Oven and chimney plates

Cast iron objects are one of the focal points of the museum's collection. The larger items collected were mainly kitchen cookers, heating cookers as well as taken, fireplace and stove plates.

Most of the exhibits were made by the local iron industry, especially the smelters in Trier-Quindt, Weilerbach, Einschmitt and in Saarland. Others came from what is now Schleswig-Holstein, Denmark or the French Jura.

Taken, stove and fireplace panels

In the former horse stable of the Roscheider Hof, there is an exhibition of cast-iron stoves as well as Taken- fireplace and stove plates. Taken plates are cast-iron plates that used to be bricked into a recess in the fire wall between the kitchen and the parlour in farmhouses. They absorbed the heat of the fire and released it towards the living room. The oldest known panels date from the late 15th century - a period from which almost nothing else has survived from rural culture in this region. Reconstructed Taken installations can be found in the museum near the door from the Taken plate exhibition in the main building to the Rose Garden, in Haus Stein (building group "An der Güterhalle") and in the restaurant office.

Taken slabs were placed in open fireplaces at the back to reflect heat. If they are rectangular, there is no difference between them and the Taken panels. Since, unlike those, the face is on the side of the fire, they show considerably more signs of erosion than the usually very well preserved Taken slabs. Kiln plates are similar to Taken plates in shape and manufacture, but the side plates have lobes on the edges which made it possible to wall the back of the plates, which were assembled to form a five-plate kiln, into the wall.




Oven slabs are similar in shape and manufacture to Taken slabs, but the side slabs have flaps on the edges that allowed the back of the slabs, which were assembled into a five-slab kiln, to be bricked into the wall. Both Taken and kiln plates usually have pictorial representations and mostly show biblical or heraldic motifs until the French Revolution, after that also mythological or allegorical representations. The widespread use of Biblical motifs in peasant estates suggests that the Taken plates also served there as a picture Bible, which "warmed up" the mostly illiterate people with Biblical stories.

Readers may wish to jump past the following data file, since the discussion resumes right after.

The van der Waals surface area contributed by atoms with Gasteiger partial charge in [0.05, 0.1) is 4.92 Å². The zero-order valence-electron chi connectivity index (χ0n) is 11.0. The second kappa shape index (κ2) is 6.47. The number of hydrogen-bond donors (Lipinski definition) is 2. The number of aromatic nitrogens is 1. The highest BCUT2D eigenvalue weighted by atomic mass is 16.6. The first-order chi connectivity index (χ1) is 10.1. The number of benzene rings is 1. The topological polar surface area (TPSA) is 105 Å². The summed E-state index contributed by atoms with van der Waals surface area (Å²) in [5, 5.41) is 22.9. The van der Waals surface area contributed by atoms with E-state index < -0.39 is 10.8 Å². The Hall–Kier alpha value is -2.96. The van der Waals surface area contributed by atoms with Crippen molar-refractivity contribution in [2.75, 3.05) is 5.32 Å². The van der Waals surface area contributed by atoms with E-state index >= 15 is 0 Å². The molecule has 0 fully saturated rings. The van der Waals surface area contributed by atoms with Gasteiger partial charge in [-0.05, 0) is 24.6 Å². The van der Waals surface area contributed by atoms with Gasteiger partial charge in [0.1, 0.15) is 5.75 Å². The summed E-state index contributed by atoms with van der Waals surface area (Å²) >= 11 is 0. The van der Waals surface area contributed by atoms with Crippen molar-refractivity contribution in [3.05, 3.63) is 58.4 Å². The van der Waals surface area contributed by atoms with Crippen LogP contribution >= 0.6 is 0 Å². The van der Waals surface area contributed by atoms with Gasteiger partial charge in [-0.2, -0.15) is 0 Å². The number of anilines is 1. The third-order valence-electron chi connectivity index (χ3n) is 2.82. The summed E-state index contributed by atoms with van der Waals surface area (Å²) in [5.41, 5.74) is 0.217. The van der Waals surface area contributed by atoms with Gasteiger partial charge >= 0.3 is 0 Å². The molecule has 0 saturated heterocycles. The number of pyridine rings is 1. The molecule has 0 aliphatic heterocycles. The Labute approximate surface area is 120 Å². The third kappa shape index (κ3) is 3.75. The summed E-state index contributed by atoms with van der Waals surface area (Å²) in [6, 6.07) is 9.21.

The phenomenon of Taken heating is confined to a narrow geographical framework. Taken plates were only produced in ironworks in eastern Belgium, Lorraine, Luxembourg, the Eifel, Hunsrück and what is now Saarland. The oldest known plates date from the late 15th century - a period from which nothing else has survived from rural culture.

The exhibition shows plates from various foundries. One focus is on the now vanished foundry in Quint (now a district of Trier) and the foundry in Weilerbach (now a district of Bollendorf an der Sauer), which is still in ruins. The exhibition uses many examples to explain the iconography of the plates for Catholic, Protestant and Jewish households and explains how they were made. More Taken plates hang in the museum restaurant. Reconstructed beacon installations can be found in the museum near the door from the beacon plate exhibition in the main building to the Rose Garden, in Haus Stein (building group "An der Güterhalle") and in the restaurant office.

>> Digitising our cast iron plates at museum-digital<





Cast iron stoves

The collection of stoves ranges from often elaborately decorated cannon stoves of the Wilhelminian period to often colourful continuous-fire regulation stoves clad on the inside with fireclay - the last generation of stoves before they were displaced by central heating systems. The great variety of stove types, especially from the second half of the 19th century, is astonishing. In terms of technology, a distinction is made between stoves with and without a grate in the combustion chamber. The former were only suitable for firing wood. The latter had enough "draught" to burn coal, which was becoming increasingly important as a fuel. Continuous-burning stoves could be operated almost indefinitely by refilling the fuel at the top and disposing of the non-combustible residues in the ash drawer at the bottom.

In terms of construction, column kilns - from simple cannon kilns to specimens overgrown with ornaments - circulating kilns and filling regulation kilns can be distinguished. Rarer examples are luminous ovens, which radiate the light from the combustion chamber into the room, mantle ovens with a protective grid around the circular oven, smoking ovens, drying ovens, and very modern ovens to be operated with gas. Some ovens have the form of an open fireplace, others serve as an insert in such to operate it more economically.



A very special exhibit is a workshop stove manufactured in large numbers by Carlshütte from Büdelsdorf near Rensburg, which - possibly as the only example of its type - survived the last decades unused in a concert gymnasium and came to the museum in 2020 shortly before its demolition. Kitchen stoves are on display ranging in size from those for a pauper's dwelling - often the only source of heat in it - to large restaurant stoves. Other stoves and ovens can be found in furnished houses in the museum villages.

>> Digitizing our cast-iron stoves at museum-digital


Videos:


Opening of the Takenplatten exhibition on March 20, 2005: speeches by Dr. Haas and Markus Zimmer-Berberich MA

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